pulling the plug
October 8, 2019

China has suspended the broadcast of NBA preseason games as the league scrambles to deal with the aftermath of one tweet about Hong Kong.

Daryl Morey, the Houston Rockets' general manager, tweeted his support Friday for the pro-democracy, anti-Beijing Hong Kong protests, a tweet he quickly deleted as it sparked outrage from China. The NBA subsequently distanced itself from Morey's tweet, which in turn sparked outrage in the United States among those who said the NBA was kowtowing to China to maintain its business interests there.

Now, the fallout from the tweet continues with CCTV, China's state broadcaster, announcing Tuesday it will "immediately halt" the broadcast of NBA preseason games, with this coming ahead of a Shanghai game between the Los Angeles Lakers and Brooklyn Nets scheduled for Thursday, CNN reports. Tencent also won't live stream the games.

NBA Commissioner Adam Silver in an interview Monday insisted the league is supporting Morey's freedom of expression, also saying at a news conference Tuesday, "I understand there are consequences from his freedom of speech and we will have to live with those consequences," The Associated Press reports. Silver additionally said in a Tuesday statement that it's "not the role of the NBA to adjudicate" the "differences" between people around the world.

But China has taken issue with these latest responses from Silver, with CCTV expressing Tuesday its "strong dissatisfaction and opposition to Silver's stated support of Morey's right to free speech," also promising to "immediately examine all other cooperation and exchanges with the NBA." Brendan Morrow

September 20, 2019

The largest retailer in the United States is ending the sale of e-cigarettes.

Walmart said Friday it will no longer sell e-cigarettes at its U.S. stores, citing "growing federal, state and local regulatory complexity and uncertainty," CNBC reports. The company plans to sell off its current inventory, after which it will "complete our exit."

This comes a week after President Trump announced his administration plans to ban flavored e-cigarettes. Walmart already announced it would stop selling fruit and dessert-flavored e-cigarettes earlier this year at the same time that it raised the minimum age to buy tobacco to 21, The Associated Press reports.

When Trump made his announcement last week, there had been reports of six deaths of lung disease tied to vaping, and that number has since risen to eight. The Centers for Disease Control and Prevention said Thursday there have been 530 confirmed or probable cases of lung injury associated with e-cigarette use. Brendan Morrow

January 30, 2019

Facebook is shutting down an iOS app that gave the company access to users' private data in exchange for gift cards.

TechCrunch on Tuesday reported that Facebook for the past three years has been paying up to $20 a month to people between the ages of 13 and 35 who downloaded a VPN on their phone. Users who agreed to do so were giving Facebook "nearly limitless access" to their devices and data, including to private messages, emails, and web activity, the report said. Users were also asked to send screenshots of their recent Amazon order history.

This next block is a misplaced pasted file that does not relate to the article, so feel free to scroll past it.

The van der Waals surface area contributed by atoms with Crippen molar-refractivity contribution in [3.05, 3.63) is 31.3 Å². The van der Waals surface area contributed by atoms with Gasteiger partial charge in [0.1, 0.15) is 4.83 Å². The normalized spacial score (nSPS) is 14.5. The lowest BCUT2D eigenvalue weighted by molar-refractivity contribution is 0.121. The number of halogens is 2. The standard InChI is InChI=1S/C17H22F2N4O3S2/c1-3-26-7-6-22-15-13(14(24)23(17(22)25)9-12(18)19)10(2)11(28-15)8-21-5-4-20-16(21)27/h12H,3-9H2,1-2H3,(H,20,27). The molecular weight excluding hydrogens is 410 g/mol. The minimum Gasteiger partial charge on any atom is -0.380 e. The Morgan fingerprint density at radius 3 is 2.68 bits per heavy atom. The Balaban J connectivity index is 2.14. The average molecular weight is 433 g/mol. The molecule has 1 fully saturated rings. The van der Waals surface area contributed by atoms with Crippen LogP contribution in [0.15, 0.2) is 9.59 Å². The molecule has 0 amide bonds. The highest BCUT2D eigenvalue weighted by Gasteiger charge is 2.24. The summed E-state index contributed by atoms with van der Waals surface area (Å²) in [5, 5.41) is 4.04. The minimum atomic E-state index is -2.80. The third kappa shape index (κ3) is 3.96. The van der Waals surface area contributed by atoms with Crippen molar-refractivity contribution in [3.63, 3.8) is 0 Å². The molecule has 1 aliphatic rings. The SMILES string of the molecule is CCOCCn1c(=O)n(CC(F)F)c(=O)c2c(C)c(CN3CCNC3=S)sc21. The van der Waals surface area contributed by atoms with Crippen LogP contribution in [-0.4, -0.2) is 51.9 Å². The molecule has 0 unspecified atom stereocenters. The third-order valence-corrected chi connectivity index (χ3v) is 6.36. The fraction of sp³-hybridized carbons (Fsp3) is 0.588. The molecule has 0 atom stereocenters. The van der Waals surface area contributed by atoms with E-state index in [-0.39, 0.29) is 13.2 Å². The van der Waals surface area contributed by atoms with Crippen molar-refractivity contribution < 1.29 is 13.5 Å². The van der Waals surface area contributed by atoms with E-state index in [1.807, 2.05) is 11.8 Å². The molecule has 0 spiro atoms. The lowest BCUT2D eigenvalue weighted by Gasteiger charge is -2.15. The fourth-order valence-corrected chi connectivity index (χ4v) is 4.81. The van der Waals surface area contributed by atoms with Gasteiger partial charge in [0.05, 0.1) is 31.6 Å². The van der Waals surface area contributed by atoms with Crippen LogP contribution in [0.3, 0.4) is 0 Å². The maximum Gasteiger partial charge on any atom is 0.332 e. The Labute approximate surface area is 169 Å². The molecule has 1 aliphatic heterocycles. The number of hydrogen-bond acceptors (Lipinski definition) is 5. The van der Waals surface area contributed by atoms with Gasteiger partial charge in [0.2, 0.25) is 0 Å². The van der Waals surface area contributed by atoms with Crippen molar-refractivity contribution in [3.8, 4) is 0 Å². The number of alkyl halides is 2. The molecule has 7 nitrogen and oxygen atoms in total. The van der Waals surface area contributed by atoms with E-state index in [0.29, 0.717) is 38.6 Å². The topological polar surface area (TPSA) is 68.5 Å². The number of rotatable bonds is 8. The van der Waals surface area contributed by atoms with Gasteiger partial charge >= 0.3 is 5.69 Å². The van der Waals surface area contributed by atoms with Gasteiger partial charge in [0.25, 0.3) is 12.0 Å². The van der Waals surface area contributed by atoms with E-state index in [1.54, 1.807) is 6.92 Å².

Facebook may have violated Apple's policy with this program, the report explained. An extremely similar app from Facebook, the Onavo Protect, was already banned from the App Store last year, and Facebook was bypassing Apple's review process by having users "sideload" this new app outside of the App Store. Facebook was also using a system that TechCrunch explains Apple only intends for developers to utilize for corporate apps, not for apps distributed to the general public.

Just hours after the report was published, Facebook told TechCrunch it is discontinuing the iOS version of the program, although for now, it remains on Android. Facebook pulled the plug surprisingly quickly, especially considered it initially said it was simply a research program and that "people can stop participating at any time." The company also said less than five percent of the program's users were teenagers and that they had to obtain their parents' permission.

TechCrunch says it is waiting for a response from Apple about whether Facebook violated its policies, although the company said it was aware of the issue. Brendan Morrow

July 8, 2015

Sarah Palin Channel, we hardly knew ye.

Starting August 1, you'll no longer have to shell out $9.95 a month for the musings of the former Alaska governor and vice presidential nominee. Her subscription-only online channel is shutting down, just a year after it launched last summer. Palin promised to discuss "important issues facing the nation" and delivered videos titled "Gun Free Doesn't Equal Crime Free" and "Moose Meat: It's What's for Dinner!"

The channel made its announcement on July 4, Variety reports, and said all of Palin's content will now be available for free on her political action committee site, SarahPac.com, as well as her Facebook page. The move ends her partnership with Tapp, an online video startup. For super fans who forked over $99.95 for a whole year of the Sarah Palin Channel, Tapp will offer refunds of remaining subscriptions, or let the user apply it to another one of its channels — Alive with Joan Lunden (focusing on breast cancer patients and survivors), New Life TV (a Christian relationship show), and K-Love TV (a Christian music channel). Catherine Garcia

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